2018 Topps Gold Label Baseball Hobby Box Break & Review

Its not Bronze Label.  Its not Silver Label.  Its Gold Label.  Topps first introduced us to Gold Label in 1998.  Between 1998 and 2002 it was a regular release.  Then it took a long break before Topps brought it back a few years ago.  Gold Label is structured, and reminds me a lot of Fleer’s Flair Showcase.

The 2018 Topps Gold Label set consists of (300) cards.  There are only (100) players, but each one has multiple cards among the three classes – Class 1, Class 2, and Class 3.  Class 1 cards are the easiest to pull, and Class 3 are the most difficult.

Among Class 1, Class 2, and Class 3, there are (4) parallels you need to watch for.  They are Black, Blue, Red, and Gold.

Black

  • Class 1 – 1:2 packs
  • Class 2 – 1:6 packs
  • Class 3 – 1:20 packs

Blue

  • Class 1 – #’ed/150
  • Class 2 – #’ed/99
  • Class 3 – #’ed/50

Red

  • Class 1 – #’ed/75
  • Class 2 – #’ed/50
  • Class 3 – #’ed/25

Gold

  • Class 1 – #’ed 1/1
  • Class 2 – #’ed 1/1
  • Class 3 – #’ed 1/1

Packed inside every box is (1) Framed Autograph, Golden Great Autograph Relic, or MLB Legends Relic.  I like the on-card autographs, and metal frames.  Those two together make for some classy looking cards.

Maybe its just my eyes, but I had a difficult time telling the base apart from the black parallels.  The coloring isn’t that much different.  Having them serial numbered would have helped.

If you’re both a set collector and someone who enjoys the thrill of a quick break, Gold Label might take care of that fix.

Here is what I pulled:

Auto

  • Alex Verdugo RC Auto

Parallels

  • Don Mattingly – Class 1 Red #’ed/75
  • Ted Williams – Class 1 Blue #’ed/150
  • Eric Hosmer – Class 2 Black
  • Paul Goldschmidt – Class 1 Black
  • Trey Mancini – Class 1 Black
  • David Ortiz – Class 1 Black
  • Greg Maddux – Class 1 Black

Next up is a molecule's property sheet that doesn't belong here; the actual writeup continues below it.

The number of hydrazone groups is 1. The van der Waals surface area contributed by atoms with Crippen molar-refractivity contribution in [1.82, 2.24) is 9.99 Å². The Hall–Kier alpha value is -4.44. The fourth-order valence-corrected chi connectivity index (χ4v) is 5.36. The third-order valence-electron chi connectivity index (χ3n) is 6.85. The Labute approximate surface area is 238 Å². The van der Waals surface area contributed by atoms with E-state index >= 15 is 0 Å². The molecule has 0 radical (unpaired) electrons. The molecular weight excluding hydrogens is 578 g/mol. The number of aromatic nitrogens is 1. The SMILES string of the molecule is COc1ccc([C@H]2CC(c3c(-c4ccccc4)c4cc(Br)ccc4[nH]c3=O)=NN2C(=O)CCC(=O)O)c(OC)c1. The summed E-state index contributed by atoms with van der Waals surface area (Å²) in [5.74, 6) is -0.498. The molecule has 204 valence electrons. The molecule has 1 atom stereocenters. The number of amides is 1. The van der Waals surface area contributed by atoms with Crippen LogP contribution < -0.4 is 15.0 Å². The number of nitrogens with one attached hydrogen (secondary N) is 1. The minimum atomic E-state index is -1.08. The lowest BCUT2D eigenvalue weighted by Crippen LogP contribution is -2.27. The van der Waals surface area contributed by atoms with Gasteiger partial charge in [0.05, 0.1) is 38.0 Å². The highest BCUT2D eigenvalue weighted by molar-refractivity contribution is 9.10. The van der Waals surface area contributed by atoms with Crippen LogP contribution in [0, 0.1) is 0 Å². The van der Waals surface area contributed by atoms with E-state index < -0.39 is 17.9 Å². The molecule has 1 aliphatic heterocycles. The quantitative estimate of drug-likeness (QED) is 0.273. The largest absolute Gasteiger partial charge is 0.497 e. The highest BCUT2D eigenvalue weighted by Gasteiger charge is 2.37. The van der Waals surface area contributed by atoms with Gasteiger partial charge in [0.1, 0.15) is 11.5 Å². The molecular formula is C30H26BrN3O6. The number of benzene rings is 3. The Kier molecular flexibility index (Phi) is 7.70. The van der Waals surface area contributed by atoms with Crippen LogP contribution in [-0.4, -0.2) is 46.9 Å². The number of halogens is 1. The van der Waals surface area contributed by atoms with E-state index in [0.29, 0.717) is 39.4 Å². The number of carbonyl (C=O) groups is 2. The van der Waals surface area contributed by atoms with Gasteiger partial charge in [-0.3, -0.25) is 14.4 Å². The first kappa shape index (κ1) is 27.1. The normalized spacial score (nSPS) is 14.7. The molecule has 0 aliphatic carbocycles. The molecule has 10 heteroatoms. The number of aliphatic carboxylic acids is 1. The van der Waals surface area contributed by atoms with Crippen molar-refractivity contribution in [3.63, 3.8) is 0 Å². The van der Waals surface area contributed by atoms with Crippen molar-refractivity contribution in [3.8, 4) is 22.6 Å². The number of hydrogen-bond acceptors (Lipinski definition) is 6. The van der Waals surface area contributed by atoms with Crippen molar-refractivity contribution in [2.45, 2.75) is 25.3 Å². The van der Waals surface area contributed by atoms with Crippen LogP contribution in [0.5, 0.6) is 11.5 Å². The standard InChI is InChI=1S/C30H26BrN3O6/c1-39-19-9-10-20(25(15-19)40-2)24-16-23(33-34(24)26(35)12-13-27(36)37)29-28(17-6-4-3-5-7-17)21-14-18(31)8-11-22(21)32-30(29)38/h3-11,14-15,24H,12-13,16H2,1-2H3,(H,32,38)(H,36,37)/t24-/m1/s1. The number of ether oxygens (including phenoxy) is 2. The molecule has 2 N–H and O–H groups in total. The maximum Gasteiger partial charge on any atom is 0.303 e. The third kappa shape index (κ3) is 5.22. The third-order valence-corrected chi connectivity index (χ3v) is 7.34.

Notable Base

  • Cal Ripken Jr. – Class 3
  • Miguel Sano – Class 3
  • Aaron Judge – Class 3

Card of the Day: Mark McGwire 1998 Topps Gold Label Home Run Race #HR2

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Card of the Day: Dan Marino 1998 Topps Gold Label #30

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Card of the Day: Marcos Scutaro 2001 Topps Fusion Gold Label RC #244

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Flashback Product of the Week: 2000 Topps Gold Label Baseball

While trying to stay out of the heat today, I decided to go through some of my old cards I haven’t looked at for awhile.  In the middle of my digging, I came across a few cards from 2000 Topps Gold Label Baseball.  I forgot how much I enjoy the look of this set.  There are three classes of 2000 Topps Gold Label, and you can look for gold parallels of each card which are limited to 100 copies each.  Every base looks like a refractor and the card stock Topps used is extra thick.  Topps even had Derek Jeter sign 1,000 uncut Gold Label sheets which were provided to collectors who collected all the letters to spell G-O-L-D-L-A-B-E-L.

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Allen & Ginter’s WARNING Label

Well its official.  This year’s Allen & Ginter is out and collectors are going nuts over it as always.  Each year A&G has something new to offer collectors.  This year one of the biggest things I’ve noticed doesn’t deal with the cards at all, but instead its the box.  Maybe its just me, but this is the first time I’ve ever seen a choking hazard sign on the front of a box before.

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Does anyone else find this a little disturbing?  Were that many people trying to eat the mini cards which made Topps have to put a WARNING label on the box?  I guess you can’t blame collectors for wanting to take a bite.  Just look at the cereal I’ve been eating for years 🙂

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